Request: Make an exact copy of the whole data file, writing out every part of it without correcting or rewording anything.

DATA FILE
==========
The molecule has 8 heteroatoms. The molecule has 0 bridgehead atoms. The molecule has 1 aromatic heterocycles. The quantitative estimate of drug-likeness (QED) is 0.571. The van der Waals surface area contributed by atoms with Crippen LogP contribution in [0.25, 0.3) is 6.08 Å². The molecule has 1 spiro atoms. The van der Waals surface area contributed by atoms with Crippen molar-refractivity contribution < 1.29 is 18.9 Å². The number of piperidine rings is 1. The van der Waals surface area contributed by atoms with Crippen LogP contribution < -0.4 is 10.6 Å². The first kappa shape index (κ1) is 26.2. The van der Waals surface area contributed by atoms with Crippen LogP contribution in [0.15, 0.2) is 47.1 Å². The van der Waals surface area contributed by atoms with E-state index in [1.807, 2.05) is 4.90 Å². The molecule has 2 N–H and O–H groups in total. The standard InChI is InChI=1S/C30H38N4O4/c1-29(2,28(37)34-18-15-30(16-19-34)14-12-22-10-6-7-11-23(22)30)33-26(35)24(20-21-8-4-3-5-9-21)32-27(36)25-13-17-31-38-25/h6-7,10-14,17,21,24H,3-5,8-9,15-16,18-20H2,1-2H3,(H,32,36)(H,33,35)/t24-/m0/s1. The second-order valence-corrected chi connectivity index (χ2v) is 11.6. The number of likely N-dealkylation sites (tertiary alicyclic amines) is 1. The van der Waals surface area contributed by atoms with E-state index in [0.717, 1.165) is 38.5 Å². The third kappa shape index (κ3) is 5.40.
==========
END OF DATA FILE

The molecule has 8 heteroatoms. The molecule has 0 bridgehead atoms. The molecule has 1 aromatic heterocycles. The quantitative estimate of drug-likeness (QED) is 0.571. The van der Waals surface area contributed by atoms with Crippen LogP contribution in [0.25, 0.3) is 6.08 Å². The molecule has 1 spiro atoms. The van der Waals surface area contributed by atoms with Crippen molar-refractivity contribution < 1.29 is 18.9 Å². The number of piperidine rings is 1. The van der Waals surface area contributed by atoms with Crippen LogP contribution < -0.4 is 10.6 Å². The first kappa shape index (κ1) is 26.2. The van der Waals surface area contributed by atoms with Crippen LogP contribution in [0.15, 0.2) is 47.1 Å². The van der Waals surface area contributed by atoms with E-state index in [1.807, 2.05) is 4.90 Å². The molecule has 2 N–H and O–H groups in total. The standard InChI is InChI=1S/C30H38N4O4/c1-29(2,28(37)34-18-15-30(16-19-34)14-12-22-10-6-7-11-23(22)30)33-26(35)24(20-21-8-4-3-5-9-21)32-27(36)25-13-17-31-38-25/h6-7,10-14,17,21,24H,3-5,8-9,15-16,18-20H2,1-2H3,(H,32,36)(H,33,35)/t24-/m0/s1. The second-order valence-corrected chi connectivity index (χ2v) is 11.6. The number of likely N-dealkylation sites (tertiary alicyclic amines) is 1. The van der Waals surface area contributed by atoms with E-state index in [0.717, 1.165) is 38.5 Å². The third kappa shape index (κ3) is 5.40.